The position paper from a working group of probiotic and prebiotic experts in the European Society for Pediatric Gastroenterology, Hepatology, and Nutrition (ESPGHAN) notes that while an increasing number of commercial products containing probiotics are available there are currently inadequate controls on quality and specification and that a wide array data from Europe, Asia and the USA has previously shown that what is put on a products label does not always match what is actually in a product.
“In those products, irrespective if it is food, food supplement, medical food or drug, the probiotic microorganisms have to be present in a sufficient number by the end of the shelf-life, to pass through the gastrointestinal tract resisting acid and bile, to colonise the gut, and to retain functional properties required to obtain the suggested beneficial effect,” wrote the group – led by Professor Sanja Kolaček from the Children’s Hospital Zagreb, Croatia.
The group reviewed and summarised a raft of global studies on probiotics that they say show ‘inconsistencies and deviations’ from the information provided on the product labels “are surprisingly common.”
“Frequently strains are misidentified and misclassified, products are occasionally contaminated, sometimes with even facultative or obligatory pathogens, strains are not viable, the labelled number of colonies cannot be verified or the functional properties are diminished to the extent that preclude the proposed health benefit,” they said.
“Based on the results obtained, we strongly suggest a more stringent quality control process. This process should ensure that the probiotic content as mentioned on the label meets the actual content throughout the shelf life of the product, while no contamination is present.”
Commenting on the position paper, George Paraskevakos, executive director at the International Probiotics Association (IPA) said the group had published best practice guidelines that are applicable worldwide earlier this year.
“IPA is working diligently to add to this document,” he told NutraIngredients – noting that the current position paper has implications for labelling that are not currently covered.
“We have begun work with our technical committee which will publish best practices for the manufacturing of probiotic strains and blends in finished products, i.e. what is needed to produce a quality finished probiotic product. Additionally we are also working on a standards panel for purity and microbial analysis. There are methods out there but we would like to compare which ones coming from which country would best serve the probiotic sector,” he said.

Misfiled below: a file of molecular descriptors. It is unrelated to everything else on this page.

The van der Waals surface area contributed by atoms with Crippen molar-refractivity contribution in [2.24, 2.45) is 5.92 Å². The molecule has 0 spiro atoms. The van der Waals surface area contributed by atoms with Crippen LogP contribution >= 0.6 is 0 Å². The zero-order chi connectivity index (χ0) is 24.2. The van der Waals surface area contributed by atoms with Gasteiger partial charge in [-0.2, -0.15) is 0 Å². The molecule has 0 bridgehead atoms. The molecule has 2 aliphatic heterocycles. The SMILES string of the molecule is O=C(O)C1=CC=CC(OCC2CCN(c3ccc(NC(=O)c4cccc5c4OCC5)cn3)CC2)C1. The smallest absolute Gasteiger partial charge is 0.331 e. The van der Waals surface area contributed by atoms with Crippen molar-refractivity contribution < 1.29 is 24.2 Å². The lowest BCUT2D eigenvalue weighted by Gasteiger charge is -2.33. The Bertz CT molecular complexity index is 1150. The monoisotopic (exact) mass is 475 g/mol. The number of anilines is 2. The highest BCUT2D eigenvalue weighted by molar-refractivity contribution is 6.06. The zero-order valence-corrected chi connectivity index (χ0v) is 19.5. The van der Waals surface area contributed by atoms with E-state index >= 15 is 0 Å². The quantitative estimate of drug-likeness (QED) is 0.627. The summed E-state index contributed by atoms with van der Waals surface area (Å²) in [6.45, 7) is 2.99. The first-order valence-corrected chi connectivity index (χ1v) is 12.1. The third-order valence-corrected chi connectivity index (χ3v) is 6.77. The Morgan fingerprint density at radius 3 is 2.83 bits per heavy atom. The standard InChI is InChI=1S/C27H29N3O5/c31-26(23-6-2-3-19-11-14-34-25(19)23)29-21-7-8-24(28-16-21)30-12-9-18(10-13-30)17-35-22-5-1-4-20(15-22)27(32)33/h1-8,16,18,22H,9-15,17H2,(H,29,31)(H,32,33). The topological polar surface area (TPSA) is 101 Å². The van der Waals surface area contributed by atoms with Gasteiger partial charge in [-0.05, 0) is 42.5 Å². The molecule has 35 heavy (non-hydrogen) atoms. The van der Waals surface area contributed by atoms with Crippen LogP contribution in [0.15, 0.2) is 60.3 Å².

The position paper itself provides evidence on the inadequate quality of commercial probiotic products, and pays special attention to microorganism specification, their numbers, functional properties and the presence of contaminating microorganisms.
More stringent quality control procedures are suggested, which should be mandatory for products prescribed for specific clinical situations, and for use in vulnerable populations such as infants and children.
“Probiotics may profoundly differ in their effects on health. Hence, precise identification of microorganisms to the strain level is required in order to reproduce documented effect on health,” wrote the group.
It added that probiotic products intended for use alongside otherwise normal diets in the healthy population should be clearly differentiated from ‘drug-like’ probiotic preparations prescribed for specific clinical situations or indications.
“The later need to be subjected to rigorous clinical trials required for the respective application envisaged,” they added.
Furthermore, probiotic products should be submitted to systematic quality control procedures by respective authorities in order to confirm the viability and strain-level identification of the active ingredient – and the results of these evaluations should be made public.
“In view of the rapidly developing technology, the quality control should be performed in certified laboratories utilising validated and standardised methodology,” the paper suggests. “Standardisation and validation control should be carried-out by the reference laboratories under the auspices of the respective regulatory agencies.”
Finally, the group suggests that any adverse events that are potentially related to probiotic products should be reported and a register of those events should be maintained by health authorities.
Commenting on the calls, Paraskevakos added that all of the concerns raised in the position paper will soon be covered by the IPA guidance:
“These initiatives are to ultimately create the probiotic book of quality guidelines touching upon all the aspects of our industry; a sort of A to Z of quality for the sector,” he said.
Source: Journal of Pediatric Gastroenterology and Nutrition
Published online ahead of print, doi: 10.1097/MPG.0000000000001603
“Commercial probiotic products: A call for improved quality control. A Position Paper by the ESPGHAN Working Group for Probiotics and Prebiotics”
Authors: Sanja Kolaček, Iva Hojsak, et al
Probiota Americas + IPA World Congress 2017
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